Film Review: The Mummy (2017)

XO Rating

7 Plot
5 Cinematography
5 Cast
4 Experience
5.3

Writer: David Koepp

Director: Alex Kurtzman

Cast: Tom Cruise, Sophia Boutella, Jake Johnson, and Russell Crowe


Ahmanet (Sofia Boutella) was an Egyptian princess with an insatiable hunger for power. Fate and black magic propel her to commit unimaginable crimes against her family. As punishment, the princess is mummified and imprisoned for eternity. Her slumber is interrupted by a soldier of fortune and relic robber, Nick Morton (Tom Cruise) in his haste to rob the tomb. Ahmanet The Mummy arises, determined to regain her strength, and create a new world with the Egyptian God of Chaos, Set. In order for Set to rule in the flesh a human life must be sacrificed. Unfortunately, for Nick, he is the chosen one. Tomb Raider Nick has no interest in being a sacrificial lamb and sets off on a wild adventure, hoping desperately to escape the mummy’s clutches and himself.

The Mummy is the hopeful beginning of a new franchise in the “Dark Universe”, a rumored Universal project that would breed several films from a shared universe. Unfortunately, this film falls short of expectations. We were excited about the rumors and anxious to see the film. With Tom Cruise in the lead and Russell Crowe supporting, we expected it to be epic. What we witnessed was an epic failure. There is an almost tangible lack of chemistry with the cast and the direction is sloppy. The introduction of Dr. Jekyll, for example, was supposed to be a big deal. Dr. Jekyll is expected to have his own standalone film in the “Dark Universe”. This film should have been the soft introduction to the franchise’s key players, however, the big reveal was awkward and clumsy, eliciting a collection of painful groans instead of joyful anticipation. The special effects were cheap and unimpressive. In a major scene, Ahmanet’s army of the undead reveals itself and should inspire fear or shock, but instead appear like the ghoul’s in a Michael Jackson video. We wouldn’t have been surprised at all if they had done a quick “Thriller” flash mob. In fact, we would have been delighted, a dance break would have added some much-needed excitement. One of the few bright spots in the film was watching Tom Cruise do what he does best. The stunts were classic Cruise, death-defying and impossible, but fun to watch. The fight sequences were the most enjoyable component of the movie. In a major showdown, we witness the true power of Ahmanet as she tosses a battle weary Nick like an unwashed rag. It takes more than a handful of decent scenes to make an enjoyable film. We sincerely hope “The Mummy” will be the one misstep in a new universe of monster movies and not the final nail in the sarcophagus of the monster universe we’ve been waiting for.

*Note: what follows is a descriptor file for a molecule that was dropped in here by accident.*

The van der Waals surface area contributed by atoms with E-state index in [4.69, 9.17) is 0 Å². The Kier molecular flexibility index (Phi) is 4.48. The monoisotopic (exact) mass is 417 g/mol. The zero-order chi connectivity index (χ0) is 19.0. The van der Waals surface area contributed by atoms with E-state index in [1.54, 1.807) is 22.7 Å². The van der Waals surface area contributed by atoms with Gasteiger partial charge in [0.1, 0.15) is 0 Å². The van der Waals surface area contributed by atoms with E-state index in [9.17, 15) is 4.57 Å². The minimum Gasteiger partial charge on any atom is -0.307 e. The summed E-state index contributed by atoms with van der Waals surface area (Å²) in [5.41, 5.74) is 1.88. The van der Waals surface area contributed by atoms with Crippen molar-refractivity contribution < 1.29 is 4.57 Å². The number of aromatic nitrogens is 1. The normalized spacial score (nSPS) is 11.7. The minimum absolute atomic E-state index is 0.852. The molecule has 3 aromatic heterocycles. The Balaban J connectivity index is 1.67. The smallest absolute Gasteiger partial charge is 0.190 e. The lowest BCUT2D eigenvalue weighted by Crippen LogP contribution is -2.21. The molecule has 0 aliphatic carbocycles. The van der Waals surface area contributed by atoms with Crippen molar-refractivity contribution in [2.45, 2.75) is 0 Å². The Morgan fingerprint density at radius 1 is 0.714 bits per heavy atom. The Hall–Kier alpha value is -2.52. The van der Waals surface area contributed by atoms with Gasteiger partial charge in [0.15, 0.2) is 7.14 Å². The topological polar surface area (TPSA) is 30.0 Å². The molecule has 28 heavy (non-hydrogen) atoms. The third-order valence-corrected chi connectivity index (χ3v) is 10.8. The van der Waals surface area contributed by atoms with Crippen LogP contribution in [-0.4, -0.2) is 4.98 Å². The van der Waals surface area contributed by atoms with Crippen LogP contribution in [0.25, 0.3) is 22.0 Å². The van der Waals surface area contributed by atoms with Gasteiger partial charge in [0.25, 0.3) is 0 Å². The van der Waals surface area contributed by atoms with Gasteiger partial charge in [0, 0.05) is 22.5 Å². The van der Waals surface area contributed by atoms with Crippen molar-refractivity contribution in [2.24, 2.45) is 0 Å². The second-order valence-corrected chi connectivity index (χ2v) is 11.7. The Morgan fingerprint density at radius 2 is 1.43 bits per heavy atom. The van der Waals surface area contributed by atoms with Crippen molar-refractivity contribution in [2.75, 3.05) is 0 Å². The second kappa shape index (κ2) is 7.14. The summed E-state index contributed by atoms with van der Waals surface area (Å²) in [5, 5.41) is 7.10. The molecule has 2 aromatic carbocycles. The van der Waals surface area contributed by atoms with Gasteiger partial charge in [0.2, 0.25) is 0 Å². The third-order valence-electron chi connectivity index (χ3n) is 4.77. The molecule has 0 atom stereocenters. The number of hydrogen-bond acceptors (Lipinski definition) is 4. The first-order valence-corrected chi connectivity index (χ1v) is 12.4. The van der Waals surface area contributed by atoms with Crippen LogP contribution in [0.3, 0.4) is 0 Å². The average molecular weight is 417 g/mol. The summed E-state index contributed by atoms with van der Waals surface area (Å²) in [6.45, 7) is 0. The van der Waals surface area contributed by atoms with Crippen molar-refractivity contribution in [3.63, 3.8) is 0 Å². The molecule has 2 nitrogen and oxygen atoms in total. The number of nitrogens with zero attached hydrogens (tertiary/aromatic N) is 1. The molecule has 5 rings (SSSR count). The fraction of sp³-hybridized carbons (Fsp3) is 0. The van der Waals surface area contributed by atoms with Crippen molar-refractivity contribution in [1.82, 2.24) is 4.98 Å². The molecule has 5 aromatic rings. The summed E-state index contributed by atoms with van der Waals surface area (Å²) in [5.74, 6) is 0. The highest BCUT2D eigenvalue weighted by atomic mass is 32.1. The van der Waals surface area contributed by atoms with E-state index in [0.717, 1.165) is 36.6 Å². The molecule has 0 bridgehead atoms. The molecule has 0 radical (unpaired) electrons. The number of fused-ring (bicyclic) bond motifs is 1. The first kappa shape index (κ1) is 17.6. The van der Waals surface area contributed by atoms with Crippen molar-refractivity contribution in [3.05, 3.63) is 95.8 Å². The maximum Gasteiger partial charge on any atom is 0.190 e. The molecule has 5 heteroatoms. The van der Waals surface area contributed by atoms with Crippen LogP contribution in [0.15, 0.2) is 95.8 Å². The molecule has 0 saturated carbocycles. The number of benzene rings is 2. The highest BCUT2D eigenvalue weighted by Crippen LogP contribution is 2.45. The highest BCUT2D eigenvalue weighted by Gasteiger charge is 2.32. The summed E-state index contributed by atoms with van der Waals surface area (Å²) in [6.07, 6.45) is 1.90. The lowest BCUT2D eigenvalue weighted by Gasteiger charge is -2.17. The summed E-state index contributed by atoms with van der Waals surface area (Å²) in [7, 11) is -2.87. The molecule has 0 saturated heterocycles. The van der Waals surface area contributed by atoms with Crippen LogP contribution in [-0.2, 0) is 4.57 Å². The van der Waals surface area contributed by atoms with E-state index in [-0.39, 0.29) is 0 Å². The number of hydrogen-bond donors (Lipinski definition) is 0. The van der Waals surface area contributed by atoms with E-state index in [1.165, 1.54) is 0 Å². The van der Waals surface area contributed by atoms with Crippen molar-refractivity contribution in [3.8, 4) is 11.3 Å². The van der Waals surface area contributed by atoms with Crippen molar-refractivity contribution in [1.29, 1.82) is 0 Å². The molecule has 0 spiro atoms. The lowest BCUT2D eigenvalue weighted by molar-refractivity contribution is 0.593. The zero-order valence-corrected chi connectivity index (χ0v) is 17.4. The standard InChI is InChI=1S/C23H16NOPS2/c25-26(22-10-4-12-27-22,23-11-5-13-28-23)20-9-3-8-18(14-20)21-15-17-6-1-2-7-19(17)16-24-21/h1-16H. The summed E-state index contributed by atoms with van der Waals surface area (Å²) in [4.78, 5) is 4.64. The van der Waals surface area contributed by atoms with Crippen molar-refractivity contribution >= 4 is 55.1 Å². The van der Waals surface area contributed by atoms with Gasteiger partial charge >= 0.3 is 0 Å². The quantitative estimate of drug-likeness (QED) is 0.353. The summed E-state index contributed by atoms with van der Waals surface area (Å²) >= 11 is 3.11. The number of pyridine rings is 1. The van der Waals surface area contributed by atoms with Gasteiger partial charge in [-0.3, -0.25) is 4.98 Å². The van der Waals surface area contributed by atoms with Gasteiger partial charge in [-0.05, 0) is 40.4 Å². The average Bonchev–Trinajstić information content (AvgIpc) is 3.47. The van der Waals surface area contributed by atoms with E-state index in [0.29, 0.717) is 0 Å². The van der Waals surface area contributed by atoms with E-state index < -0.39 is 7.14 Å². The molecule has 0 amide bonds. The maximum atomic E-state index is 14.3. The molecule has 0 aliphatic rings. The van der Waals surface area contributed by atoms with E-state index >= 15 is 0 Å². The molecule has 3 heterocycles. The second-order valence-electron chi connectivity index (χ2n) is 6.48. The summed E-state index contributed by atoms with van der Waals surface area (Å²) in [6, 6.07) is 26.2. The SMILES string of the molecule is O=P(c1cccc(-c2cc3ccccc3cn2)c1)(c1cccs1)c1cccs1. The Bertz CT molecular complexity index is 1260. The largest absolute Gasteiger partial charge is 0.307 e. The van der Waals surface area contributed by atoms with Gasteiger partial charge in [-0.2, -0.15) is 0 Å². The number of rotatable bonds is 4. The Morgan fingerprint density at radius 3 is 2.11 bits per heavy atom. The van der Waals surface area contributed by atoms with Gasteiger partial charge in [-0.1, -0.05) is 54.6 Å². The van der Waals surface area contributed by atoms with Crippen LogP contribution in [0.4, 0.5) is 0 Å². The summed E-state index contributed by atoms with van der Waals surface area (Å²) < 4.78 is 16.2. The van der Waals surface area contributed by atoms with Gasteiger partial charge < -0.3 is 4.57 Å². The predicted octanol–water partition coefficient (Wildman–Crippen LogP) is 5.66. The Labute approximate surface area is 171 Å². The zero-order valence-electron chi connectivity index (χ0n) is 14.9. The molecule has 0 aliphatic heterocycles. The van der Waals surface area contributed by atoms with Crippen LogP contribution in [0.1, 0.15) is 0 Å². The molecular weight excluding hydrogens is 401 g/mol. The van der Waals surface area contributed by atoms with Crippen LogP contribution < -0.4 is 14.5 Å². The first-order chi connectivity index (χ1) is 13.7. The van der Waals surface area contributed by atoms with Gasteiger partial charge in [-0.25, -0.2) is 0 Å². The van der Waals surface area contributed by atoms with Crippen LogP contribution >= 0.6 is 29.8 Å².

Check it out for yourself as The Mummy hits theaters this Friday!

P.S.

Brendan Fraser we miss you!!!